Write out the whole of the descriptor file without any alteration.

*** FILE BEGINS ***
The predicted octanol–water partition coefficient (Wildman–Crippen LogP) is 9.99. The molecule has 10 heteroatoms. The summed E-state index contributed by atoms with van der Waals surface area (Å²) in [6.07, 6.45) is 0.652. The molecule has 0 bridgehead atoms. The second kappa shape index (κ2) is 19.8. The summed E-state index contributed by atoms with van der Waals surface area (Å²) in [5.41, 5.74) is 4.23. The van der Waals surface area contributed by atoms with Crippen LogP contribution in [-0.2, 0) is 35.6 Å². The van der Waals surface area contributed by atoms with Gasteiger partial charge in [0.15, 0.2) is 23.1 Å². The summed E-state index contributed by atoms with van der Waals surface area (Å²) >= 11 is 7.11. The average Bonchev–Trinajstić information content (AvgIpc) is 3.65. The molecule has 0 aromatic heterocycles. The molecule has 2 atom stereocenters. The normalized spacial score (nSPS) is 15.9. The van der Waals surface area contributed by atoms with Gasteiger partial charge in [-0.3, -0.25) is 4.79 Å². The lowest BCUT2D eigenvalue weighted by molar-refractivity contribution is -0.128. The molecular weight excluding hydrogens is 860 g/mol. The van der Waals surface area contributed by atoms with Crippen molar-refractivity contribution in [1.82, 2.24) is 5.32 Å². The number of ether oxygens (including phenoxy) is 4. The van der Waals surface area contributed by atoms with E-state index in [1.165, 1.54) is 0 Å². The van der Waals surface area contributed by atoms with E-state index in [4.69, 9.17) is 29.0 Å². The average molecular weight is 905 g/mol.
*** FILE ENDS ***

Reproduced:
The predicted octanol–water partition coefficient (Wildman–Crippen LogP) is 9.99. The molecule has 10 heteroatoms. The summed E-state index contributed by atoms with van der Waals surface area (Å²) in [6.07, 6.45) is 0.652. The molecule has 0 bridgehead atoms. The second kappa shape index (κ2) is 19.8. The summed E-state index contributed by atoms with van der Waals surface area (Å²) in [5.41, 5.74) is 4.23. The van der Waals surface area contributed by atoms with Crippen LogP contribution in [-0.2, 0) is 35.6 Å². The van der Waals surface area contributed by atoms with Gasteiger partial charge in [0.15, 0.2) is 23.1 Å². The summed E-state index contributed by atoms with van der Waals surface area (Å²) >= 11 is 7.11. The average Bonchev–Trinajstić information content (AvgIpc) is 3.65. The molecule has 0 aromatic heterocycles. The molecule has 2 atom stereocenters. The normalized spacial score (nSPS) is 15.9. The van der Waals surface area contributed by atoms with Gasteiger partial charge in [-0.3, -0.25) is 4.79 Å². The lowest BCUT2D eigenvalue weighted by molar-refractivity contribution is -0.128. The molecular weight excluding hydrogens is 860 g/mol. The van der Waals surface area contributed by atoms with Crippen molar-refractivity contribution in [1.82, 2.24) is 5.32 Å². The number of ether oxygens (including phenoxy) is 4. The van der Waals surface area contributed by atoms with E-state index in [1.165, 1.54) is 0 Å². The van der Waals surface area contributed by atoms with E-state index in [4.69, 9.17) is 29.0 Å². The average molecular weight is 905 g/mol.